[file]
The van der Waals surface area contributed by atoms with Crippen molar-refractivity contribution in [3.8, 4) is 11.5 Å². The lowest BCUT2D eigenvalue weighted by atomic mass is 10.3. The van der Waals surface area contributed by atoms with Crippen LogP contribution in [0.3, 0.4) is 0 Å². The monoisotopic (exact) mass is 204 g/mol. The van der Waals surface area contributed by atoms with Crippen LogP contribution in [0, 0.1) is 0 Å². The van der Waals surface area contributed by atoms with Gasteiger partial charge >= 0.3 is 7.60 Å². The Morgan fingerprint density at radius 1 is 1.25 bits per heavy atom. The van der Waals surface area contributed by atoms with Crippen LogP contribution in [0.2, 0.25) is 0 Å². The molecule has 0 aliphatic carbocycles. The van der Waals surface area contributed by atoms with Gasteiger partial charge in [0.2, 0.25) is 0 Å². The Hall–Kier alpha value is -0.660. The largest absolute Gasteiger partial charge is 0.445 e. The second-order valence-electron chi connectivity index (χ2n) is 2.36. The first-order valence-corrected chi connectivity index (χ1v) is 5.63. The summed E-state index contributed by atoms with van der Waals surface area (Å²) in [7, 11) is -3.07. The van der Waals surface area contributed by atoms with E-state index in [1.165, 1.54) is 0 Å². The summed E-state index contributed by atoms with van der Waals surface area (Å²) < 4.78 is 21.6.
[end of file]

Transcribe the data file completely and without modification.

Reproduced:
The van der Waals surface area contributed by atoms with Crippen molar-refractivity contribution in [3.8, 4) is 11.5 Å². The lowest BCUT2D eigenvalue weighted by atomic mass is 10.3. The van der Waals surface area contributed by atoms with Crippen LogP contribution in [0.3, 0.4) is 0 Å². The monoisotopic (exact) mass is 204 g/mol. The van der Waals surface area contributed by atoms with Crippen LogP contribution in [0, 0.1) is 0 Å². The van der Waals surface area contributed by atoms with Gasteiger partial charge >= 0.3 is 7.60 Å². The Morgan fingerprint density at radius 1 is 1.25 bits per heavy atom. The van der Waals surface area contributed by atoms with Crippen LogP contribution in [0.2, 0.25) is 0 Å². The molecule has 0 aliphatic carbocycles. The van der Waals surface area contributed by atoms with Gasteiger partial charge in [0.2, 0.25) is 0 Å². The Hall–Kier alpha value is -0.660. The largest absolute Gasteiger partial charge is 0.445 e. The second-order valence-electron chi connectivity index (χ2n) is 2.36. The first-order valence-corrected chi connectivity index (χ1v) is 5.63. The summed E-state index contributed by atoms with van der Waals surface area (Å²) in [7, 11) is -3.07. The van der Waals surface area contributed by atoms with E-state index in [1.165, 1.54) is 0 Å². The summed E-state index contributed by atoms with van der Waals surface area (Å²) < 4.78 is 21.6.